Those words are synonyms, they all mean the same, so you can you can use what ever you like better.
But your prepositions are wrong, and you forgot two synonymes:
- Auf der dritten Etage
- Im dritten Geschoss/Geschoß*
- Im dritten Stock
- Im dritten Stockwerk
- Im dritten Obergeschoss/Obergeschoß*
(*) The word Geschoss/Geschoß is one of the very rare examples, where the orthography of German German and Austrian German are different. The reason for this is the different pronunciation. The o in this word is short in German German, but long in Austrian German. And there is a rule that says: "After short vowels use ss, after long vowels use ß". And that's why the official standard-writing of this word is different in Germany and Austria. (I am from Austria, so I will write »Geschoß« here in this article.)
(Also note, that in Swiss German there is no ß. In Switzerland every ß has to be replaced by ss.)
Etage is a little bit exhalted.
The word Stock can also mean "stick" (like walking stick or drum stick), so if you want to be very clear, better use Stockwerk instead of Stock.
Geschoß (and Obergeschoß) has imho a more technical connotation than the other words.
This Ngram shows you, how frequent this synonymes are used:
Names of floors/storeys in German language
The level of the pavement is called Erdgeschoß. In elevaters you will see either the letter »E« or the number »0«.
The next higher level is erster Stock or erste Etage. In elevators the number »1«. (Higher levels are zweiter Stock, dritter Stock etc.)
The first level below Erdgeschoß is called erstes Untergeschoß. In elevators the number »-1«. (Similar for lower levels.)
But there are also some special names:
In buildings with only one level below street level, Keller is this lowest floor. But the word Keller is more bound to its usage than to its place in the building. A Keller is an area, where you can store goods. This means: A Keller exists only in buildings, where you have the need to store things for a longer period of time. You find a Keller in residential buildings, but it is very rare to have a Keller in office buildings.
I lived for many years in a multi-functional-building. There was (from bottom to top) an underground car park, a shopping mall, offices and apartments in this building. It had 4 levels below ground and 13 levels above ground. We residuals needed storage space, so this building had to have a Keller, but in the lower 4 levels was no space for it, because there was the underground car park. We had our Keller between the highest office level and the lowest residual level, in the 5th floor. This is very rare, but it shows, that the word Keller more stands for its usage than for its position in the building.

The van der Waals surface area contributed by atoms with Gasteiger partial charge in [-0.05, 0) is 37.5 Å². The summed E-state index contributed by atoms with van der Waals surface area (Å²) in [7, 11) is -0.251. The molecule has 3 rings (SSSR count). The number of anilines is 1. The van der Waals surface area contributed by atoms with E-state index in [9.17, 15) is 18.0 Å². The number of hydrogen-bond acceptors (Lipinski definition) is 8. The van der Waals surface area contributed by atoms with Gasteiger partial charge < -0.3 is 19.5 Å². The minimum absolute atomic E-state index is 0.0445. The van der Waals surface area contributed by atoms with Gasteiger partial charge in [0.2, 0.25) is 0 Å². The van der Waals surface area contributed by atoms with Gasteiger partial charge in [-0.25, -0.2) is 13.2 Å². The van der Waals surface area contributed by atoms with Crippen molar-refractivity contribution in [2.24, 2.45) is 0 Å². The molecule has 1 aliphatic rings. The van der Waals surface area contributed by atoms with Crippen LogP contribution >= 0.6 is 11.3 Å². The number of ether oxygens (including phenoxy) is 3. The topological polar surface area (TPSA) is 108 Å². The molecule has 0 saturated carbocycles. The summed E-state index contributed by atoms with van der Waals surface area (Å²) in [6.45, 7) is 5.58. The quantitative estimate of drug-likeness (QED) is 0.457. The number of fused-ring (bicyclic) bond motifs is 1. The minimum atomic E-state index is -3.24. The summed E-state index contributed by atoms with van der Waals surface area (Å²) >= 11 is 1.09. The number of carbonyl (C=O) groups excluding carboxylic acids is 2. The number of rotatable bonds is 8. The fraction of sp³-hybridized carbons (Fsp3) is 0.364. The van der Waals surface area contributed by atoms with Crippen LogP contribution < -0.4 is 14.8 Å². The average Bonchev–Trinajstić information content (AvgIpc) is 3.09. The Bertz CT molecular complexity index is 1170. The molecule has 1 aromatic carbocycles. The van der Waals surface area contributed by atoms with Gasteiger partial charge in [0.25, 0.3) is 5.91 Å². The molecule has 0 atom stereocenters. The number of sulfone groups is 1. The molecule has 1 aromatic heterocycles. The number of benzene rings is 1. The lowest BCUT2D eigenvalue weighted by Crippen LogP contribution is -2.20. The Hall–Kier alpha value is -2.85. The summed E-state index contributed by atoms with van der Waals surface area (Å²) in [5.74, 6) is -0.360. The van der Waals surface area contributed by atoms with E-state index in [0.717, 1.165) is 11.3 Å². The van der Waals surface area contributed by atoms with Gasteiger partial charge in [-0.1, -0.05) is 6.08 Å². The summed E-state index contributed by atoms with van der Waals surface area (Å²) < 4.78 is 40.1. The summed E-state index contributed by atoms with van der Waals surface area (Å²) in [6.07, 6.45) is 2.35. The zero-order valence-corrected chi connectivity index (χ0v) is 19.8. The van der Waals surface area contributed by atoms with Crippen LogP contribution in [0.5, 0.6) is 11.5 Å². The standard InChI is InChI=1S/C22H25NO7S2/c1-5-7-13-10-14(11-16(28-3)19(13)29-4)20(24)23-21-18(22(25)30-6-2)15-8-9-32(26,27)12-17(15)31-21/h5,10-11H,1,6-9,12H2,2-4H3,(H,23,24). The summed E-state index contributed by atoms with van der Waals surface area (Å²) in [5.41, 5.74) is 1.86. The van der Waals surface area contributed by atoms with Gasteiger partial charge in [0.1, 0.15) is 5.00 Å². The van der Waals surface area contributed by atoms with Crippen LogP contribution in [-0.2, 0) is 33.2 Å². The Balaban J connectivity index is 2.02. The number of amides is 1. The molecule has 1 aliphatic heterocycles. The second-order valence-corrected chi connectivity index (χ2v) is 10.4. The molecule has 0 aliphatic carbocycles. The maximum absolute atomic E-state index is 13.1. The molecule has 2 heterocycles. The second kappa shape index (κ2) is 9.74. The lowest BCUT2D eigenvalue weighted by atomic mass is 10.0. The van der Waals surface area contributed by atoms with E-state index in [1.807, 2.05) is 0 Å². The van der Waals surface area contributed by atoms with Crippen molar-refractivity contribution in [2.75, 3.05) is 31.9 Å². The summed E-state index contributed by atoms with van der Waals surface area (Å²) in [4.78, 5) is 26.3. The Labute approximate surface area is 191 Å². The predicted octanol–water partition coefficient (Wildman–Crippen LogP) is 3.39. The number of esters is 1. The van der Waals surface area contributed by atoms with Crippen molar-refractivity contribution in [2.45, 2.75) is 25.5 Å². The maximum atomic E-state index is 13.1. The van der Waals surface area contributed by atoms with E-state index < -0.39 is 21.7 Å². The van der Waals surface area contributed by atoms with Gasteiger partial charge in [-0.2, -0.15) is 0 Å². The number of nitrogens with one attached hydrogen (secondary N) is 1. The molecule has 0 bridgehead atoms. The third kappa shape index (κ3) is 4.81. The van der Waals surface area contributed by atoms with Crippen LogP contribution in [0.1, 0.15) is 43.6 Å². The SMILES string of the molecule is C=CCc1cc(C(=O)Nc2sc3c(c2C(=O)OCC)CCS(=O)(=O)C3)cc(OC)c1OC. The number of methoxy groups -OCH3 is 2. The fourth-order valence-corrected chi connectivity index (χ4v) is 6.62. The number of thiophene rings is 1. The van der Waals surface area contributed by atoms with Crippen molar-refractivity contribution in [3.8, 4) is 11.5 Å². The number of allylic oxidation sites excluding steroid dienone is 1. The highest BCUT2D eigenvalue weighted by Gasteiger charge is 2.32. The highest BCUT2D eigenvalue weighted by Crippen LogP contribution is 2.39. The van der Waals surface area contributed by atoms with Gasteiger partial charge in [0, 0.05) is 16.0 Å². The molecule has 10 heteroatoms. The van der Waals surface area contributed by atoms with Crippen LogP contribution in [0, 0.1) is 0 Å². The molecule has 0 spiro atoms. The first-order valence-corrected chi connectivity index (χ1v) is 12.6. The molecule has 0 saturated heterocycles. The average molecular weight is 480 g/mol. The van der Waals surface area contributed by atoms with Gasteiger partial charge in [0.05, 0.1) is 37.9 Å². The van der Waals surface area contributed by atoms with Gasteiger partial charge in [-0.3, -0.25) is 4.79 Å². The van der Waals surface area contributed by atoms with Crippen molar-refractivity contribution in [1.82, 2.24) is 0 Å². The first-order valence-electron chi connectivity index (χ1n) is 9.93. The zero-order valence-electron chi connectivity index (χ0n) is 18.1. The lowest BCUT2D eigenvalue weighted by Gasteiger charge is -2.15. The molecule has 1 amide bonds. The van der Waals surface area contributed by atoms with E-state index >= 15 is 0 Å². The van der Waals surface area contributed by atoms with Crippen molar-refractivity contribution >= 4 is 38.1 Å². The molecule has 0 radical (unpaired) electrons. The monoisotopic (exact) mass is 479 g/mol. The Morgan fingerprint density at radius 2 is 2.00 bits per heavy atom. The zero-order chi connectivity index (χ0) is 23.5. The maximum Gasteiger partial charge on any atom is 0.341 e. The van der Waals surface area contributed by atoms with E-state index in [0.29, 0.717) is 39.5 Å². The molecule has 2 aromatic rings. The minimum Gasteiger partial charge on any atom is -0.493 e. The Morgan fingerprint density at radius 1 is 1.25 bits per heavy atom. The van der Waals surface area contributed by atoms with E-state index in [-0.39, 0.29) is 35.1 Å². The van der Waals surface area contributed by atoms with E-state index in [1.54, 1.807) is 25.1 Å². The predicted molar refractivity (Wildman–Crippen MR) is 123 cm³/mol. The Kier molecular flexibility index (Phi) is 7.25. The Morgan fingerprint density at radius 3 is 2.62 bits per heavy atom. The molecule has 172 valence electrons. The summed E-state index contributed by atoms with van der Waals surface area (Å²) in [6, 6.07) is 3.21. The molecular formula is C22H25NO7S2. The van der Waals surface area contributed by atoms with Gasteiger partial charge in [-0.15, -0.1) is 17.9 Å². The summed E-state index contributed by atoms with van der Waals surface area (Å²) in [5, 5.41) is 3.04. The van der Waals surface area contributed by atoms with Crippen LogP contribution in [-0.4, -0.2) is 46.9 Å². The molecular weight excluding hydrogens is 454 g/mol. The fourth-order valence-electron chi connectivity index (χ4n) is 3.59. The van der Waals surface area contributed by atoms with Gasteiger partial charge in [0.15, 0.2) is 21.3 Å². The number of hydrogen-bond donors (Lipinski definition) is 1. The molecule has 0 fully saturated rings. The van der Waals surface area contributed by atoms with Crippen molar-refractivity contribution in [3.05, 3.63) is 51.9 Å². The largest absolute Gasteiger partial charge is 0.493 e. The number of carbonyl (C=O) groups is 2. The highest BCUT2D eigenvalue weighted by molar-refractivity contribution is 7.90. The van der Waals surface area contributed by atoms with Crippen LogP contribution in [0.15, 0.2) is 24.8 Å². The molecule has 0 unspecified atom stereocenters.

In elevators, there sometimes is K for Keller, but this is rare. More often you just see -1 (if Keller = erstes Untergeschoß).
Just a synonym for Erdgeschoß. So in some houses you find a »P«-Button in the elevator, where you would expect »E« or »0«.
More and more people move into big cities, and all want to live near the center, but you can't build new buildings there, because there already are buildings. And you can't make those building higher, because there often are laws that limit the height of building. Very often building are under monument protection, so you can't change their appearance. But you can build new apartments into the former attics. This is called »Dachgeschoßausbau« (loft extension).
Although those added levels could be called for example fünfter Stock (if the former last level was vierter Stock), they very often are called »Dachgeschoß«. If there is only one Dachgeschoß in the building, then it is simply called »Dachgeschoß« (»D« in the elevator). If there are more than one, then you have »erstes Dachgeschoß«, »zweites Dachgeschoß« and so on (»D1«, »D2« etc.)
Special floor names in Vienna
Very special are names of foors in Vienna, because in the time of monarchy, there was a law that said, that there must not be a floor above the fourth floor. A fifth floor would be illegal.
But in 1900 Vienna was the 4th biggest Megacity in the world (only New York, London and Paris was bigger). About 2.1 million people lived there, and the city needed place for their residents. So people built buildings with much more levels then just four. But to have the highest level to be named »vierter Stock«, they needed to invent new names for the lower levels. So in some old buildings in Vienna you still find this names of levels (from bottom to top):
Typically the floor in Tiefparterre is 1 or 2 Meters below street level, so you still can have windows at street level, to let light and fresh air into the apartment.
Button in the Elevator: »T«
This is the level you would call Erdgeschoß or in English ground floor, although you have to step a few steps up to reach it.
Button in the Elevator: »P«
In "normal" counting this would be erster Stock, but not in old houses in Vienna.
Button in the Elevator: »H«
- Mezzanin (from Italian mezzo = half)
Literally this a half-level between two other levels, but in praxis it is just another level.
Button in the Elevator: »M«
- erster Stock
Did you count? We are already three floors above street level, and four levels above the lowest level for apartments, but still call it the first floor.
Button in the Elevator: »1«